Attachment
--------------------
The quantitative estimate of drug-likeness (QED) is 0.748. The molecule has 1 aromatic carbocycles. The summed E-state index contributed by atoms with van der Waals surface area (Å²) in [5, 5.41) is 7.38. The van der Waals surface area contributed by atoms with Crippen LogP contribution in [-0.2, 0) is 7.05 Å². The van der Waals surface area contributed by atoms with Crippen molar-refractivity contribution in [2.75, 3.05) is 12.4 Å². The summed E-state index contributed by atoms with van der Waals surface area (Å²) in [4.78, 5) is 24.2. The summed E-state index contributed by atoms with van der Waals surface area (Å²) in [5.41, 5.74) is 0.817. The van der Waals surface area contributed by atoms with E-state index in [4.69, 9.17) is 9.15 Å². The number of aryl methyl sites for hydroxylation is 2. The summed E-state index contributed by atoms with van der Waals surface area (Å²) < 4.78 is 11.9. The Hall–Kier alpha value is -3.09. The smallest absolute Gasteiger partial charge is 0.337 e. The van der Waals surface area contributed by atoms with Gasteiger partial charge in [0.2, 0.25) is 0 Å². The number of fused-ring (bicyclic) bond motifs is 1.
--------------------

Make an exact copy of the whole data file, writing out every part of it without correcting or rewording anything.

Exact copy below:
The quantitative estimate of drug-likeness (QED) is 0.748. The molecule has 1 aromatic carbocycles. The summed E-state index contributed by atoms with van der Waals surface area (Å²) in [5, 5.41) is 7.38. The van der Waals surface area contributed by atoms with Crippen LogP contribution in [-0.2, 0) is 7.05 Å². The van der Waals surface area contributed by atoms with Crippen molar-refractivity contribution in [2.75, 3.05) is 12.4 Å². The summed E-state index contributed by atoms with van der Waals surface area (Å²) in [4.78, 5) is 24.2. The summed E-state index contributed by atoms with van der Waals surface area (Å²) in [5.41, 5.74) is 0.817. The van der Waals surface area contributed by atoms with E-state index in [4.69, 9.17) is 9.15 Å². The number of aryl methyl sites for hydroxylation is 2. The summed E-state index contributed by atoms with van der Waals surface area (Å²) < 4.78 is 11.9. The Hall–Kier alpha value is -3.09. The smallest absolute Gasteiger partial charge is 0.337 e. The van der Waals surface area contributed by atoms with Gasteiger partial charge in [0.2, 0.25) is 0 Å². The number of fused-ring (bicyclic) bond motifs is 1.